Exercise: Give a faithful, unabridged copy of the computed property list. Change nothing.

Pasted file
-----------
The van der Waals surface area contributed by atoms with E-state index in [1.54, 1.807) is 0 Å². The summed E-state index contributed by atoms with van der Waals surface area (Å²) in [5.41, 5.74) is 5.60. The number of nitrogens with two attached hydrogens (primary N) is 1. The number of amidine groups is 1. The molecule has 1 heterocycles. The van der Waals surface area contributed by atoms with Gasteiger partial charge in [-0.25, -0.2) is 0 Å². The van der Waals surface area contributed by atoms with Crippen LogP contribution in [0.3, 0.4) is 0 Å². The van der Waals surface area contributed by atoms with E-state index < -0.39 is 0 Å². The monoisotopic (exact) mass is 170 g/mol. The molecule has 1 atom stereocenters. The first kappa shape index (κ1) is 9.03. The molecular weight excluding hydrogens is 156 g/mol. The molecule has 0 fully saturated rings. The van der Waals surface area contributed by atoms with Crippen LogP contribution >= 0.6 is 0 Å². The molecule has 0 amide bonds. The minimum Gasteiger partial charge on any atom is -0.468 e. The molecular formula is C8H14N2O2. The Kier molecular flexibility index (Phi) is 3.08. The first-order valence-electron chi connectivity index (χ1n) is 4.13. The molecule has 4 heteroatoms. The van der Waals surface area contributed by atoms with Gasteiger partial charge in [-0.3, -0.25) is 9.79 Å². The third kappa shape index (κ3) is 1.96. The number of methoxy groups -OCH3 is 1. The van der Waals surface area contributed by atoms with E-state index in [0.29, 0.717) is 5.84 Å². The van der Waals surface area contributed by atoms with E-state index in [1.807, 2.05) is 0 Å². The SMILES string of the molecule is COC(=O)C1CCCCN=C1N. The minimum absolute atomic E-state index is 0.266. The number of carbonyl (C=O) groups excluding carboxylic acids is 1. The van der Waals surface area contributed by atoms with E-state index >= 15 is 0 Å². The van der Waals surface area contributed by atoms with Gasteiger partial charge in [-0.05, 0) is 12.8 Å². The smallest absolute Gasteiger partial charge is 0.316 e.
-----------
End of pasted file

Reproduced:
The van der Waals surface area contributed by atoms with E-state index in [1.54, 1.807) is 0 Å². The summed E-state index contributed by atoms with van der Waals surface area (Å²) in [5.41, 5.74) is 5.60. The number of nitrogens with two attached hydrogens (primary N) is 1. The number of amidine groups is 1. The molecule has 1 heterocycles. The van der Waals surface area contributed by atoms with Gasteiger partial charge in [-0.25, -0.2) is 0 Å². The van der Waals surface area contributed by atoms with Crippen LogP contribution in [0.3, 0.4) is 0 Å². The van der Waals surface area contributed by atoms with E-state index < -0.39 is 0 Å². The monoisotopic (exact) mass is 170 g/mol. The molecule has 1 atom stereocenters. The first kappa shape index (κ1) is 9.03. The molecular weight excluding hydrogens is 156 g/mol. The molecule has 0 fully saturated rings. The van der Waals surface area contributed by atoms with Crippen LogP contribution >= 0.6 is 0 Å². The molecule has 0 amide bonds. The minimum Gasteiger partial charge on any atom is -0.468 e. The molecular formula is C8H14N2O2. The Kier molecular flexibility index (Phi) is 3.08. The first-order valence-electron chi connectivity index (χ1n) is 4.13. The molecule has 4 heteroatoms. The van der Waals surface area contributed by atoms with Gasteiger partial charge in [-0.3, -0.25) is 9.79 Å². The third kappa shape index (κ3) is 1.96. The number of methoxy groups -OCH3 is 1. The van der Waals surface area contributed by atoms with E-state index in [0.29, 0.717) is 5.84 Å². The van der Waals surface area contributed by atoms with E-state index in [1.807, 2.05) is 0 Å². The SMILES string of the molecule is COC(=O)C1CCCCN=C1N. The minimum absolute atomic E-state index is 0.266. The number of carbonyl (C=O) groups excluding carboxylic acids is 1. The van der Waals surface area contributed by atoms with E-state index >= 15 is 0 Å². The van der Waals surface area contributed by atoms with Gasteiger partial charge in [-0.05, 0) is 12.8 Å². The smallest absolute Gasteiger partial charge is 0.316 e.